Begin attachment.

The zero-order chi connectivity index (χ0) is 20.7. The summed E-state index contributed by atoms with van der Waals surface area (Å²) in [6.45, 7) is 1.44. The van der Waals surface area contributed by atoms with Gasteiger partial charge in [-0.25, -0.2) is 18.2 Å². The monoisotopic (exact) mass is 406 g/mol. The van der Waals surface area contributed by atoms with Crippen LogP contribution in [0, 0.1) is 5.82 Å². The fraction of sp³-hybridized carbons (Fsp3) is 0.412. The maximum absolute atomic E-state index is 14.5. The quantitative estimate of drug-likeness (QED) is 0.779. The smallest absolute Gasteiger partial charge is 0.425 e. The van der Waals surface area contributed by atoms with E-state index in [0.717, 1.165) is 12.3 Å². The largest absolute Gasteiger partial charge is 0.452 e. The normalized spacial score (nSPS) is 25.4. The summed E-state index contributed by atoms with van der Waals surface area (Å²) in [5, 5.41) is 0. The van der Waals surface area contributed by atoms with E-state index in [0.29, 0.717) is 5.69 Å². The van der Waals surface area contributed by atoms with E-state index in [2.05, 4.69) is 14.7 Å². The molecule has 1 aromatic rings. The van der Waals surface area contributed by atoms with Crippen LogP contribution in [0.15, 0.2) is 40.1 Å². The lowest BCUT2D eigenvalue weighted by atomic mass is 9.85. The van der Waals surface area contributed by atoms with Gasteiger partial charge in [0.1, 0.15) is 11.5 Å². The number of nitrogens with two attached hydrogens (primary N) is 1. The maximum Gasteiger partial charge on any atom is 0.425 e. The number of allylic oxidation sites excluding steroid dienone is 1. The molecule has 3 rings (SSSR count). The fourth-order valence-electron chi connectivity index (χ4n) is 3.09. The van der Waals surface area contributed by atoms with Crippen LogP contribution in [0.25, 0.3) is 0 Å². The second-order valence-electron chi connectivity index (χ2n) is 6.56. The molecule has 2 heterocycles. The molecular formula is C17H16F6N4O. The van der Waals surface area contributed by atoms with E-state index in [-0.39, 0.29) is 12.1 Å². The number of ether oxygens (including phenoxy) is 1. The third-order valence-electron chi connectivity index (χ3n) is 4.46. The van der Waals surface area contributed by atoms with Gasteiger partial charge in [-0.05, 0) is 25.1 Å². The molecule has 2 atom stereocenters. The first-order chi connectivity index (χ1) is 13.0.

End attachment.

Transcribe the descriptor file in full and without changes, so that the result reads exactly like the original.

The zero-order chi connectivity index (χ0) is 20.7. The summed E-state index contributed by atoms with van der Waals surface area (Å²) in [6.45, 7) is 1.44. The van der Waals surface area contributed by atoms with Gasteiger partial charge in [-0.25, -0.2) is 18.2 Å². The monoisotopic (exact) mass is 406 g/mol. The van der Waals surface area contributed by atoms with Crippen LogP contribution in [0, 0.1) is 5.82 Å². The fraction of sp³-hybridized carbons (Fsp3) is 0.412. The maximum absolute atomic E-state index is 14.5. The quantitative estimate of drug-likeness (QED) is 0.779. The smallest absolute Gasteiger partial charge is 0.425 e. The van der Waals surface area contributed by atoms with E-state index in [0.717, 1.165) is 12.3 Å². The largest absolute Gasteiger partial charge is 0.452 e. The normalized spacial score (nSPS) is 25.4. The summed E-state index contributed by atoms with van der Waals surface area (Å²) in [5, 5.41) is 0. The van der Waals surface area contributed by atoms with E-state index in [0.29, 0.717) is 5.69 Å². The van der Waals surface area contributed by atoms with E-state index in [2.05, 4.69) is 14.7 Å². The molecule has 1 aromatic rings. The van der Waals surface area contributed by atoms with Crippen LogP contribution in [0.15, 0.2) is 40.1 Å². The lowest BCUT2D eigenvalue weighted by atomic mass is 9.85. The van der Waals surface area contributed by atoms with Gasteiger partial charge in [0.1, 0.15) is 11.5 Å². The number of nitrogens with two attached hydrogens (primary N) is 1. The maximum Gasteiger partial charge on any atom is 0.425 e. The number of allylic oxidation sites excluding steroid dienone is 1. The molecule has 3 rings (SSSR count). The fourth-order valence-electron chi connectivity index (χ4n) is 3.09. The van der Waals surface area contributed by atoms with Crippen LogP contribution in [0.25, 0.3) is 0 Å². The second-order valence-electron chi connectivity index (χ2n) is 6.56. The molecule has 2 heterocycles. The molecular formula is C17H16F6N4O. The van der Waals surface area contributed by atoms with E-state index in [-0.39, 0.29) is 12.1 Å². The number of ether oxygens (including phenoxy) is 1. The third-order valence-electron chi connectivity index (χ3n) is 4.46. The van der Waals surface area contributed by atoms with Gasteiger partial charge in [-0.05, 0) is 25.1 Å². The molecule has 2 atom stereocenters. The first-order chi connectivity index (χ1) is 13.0.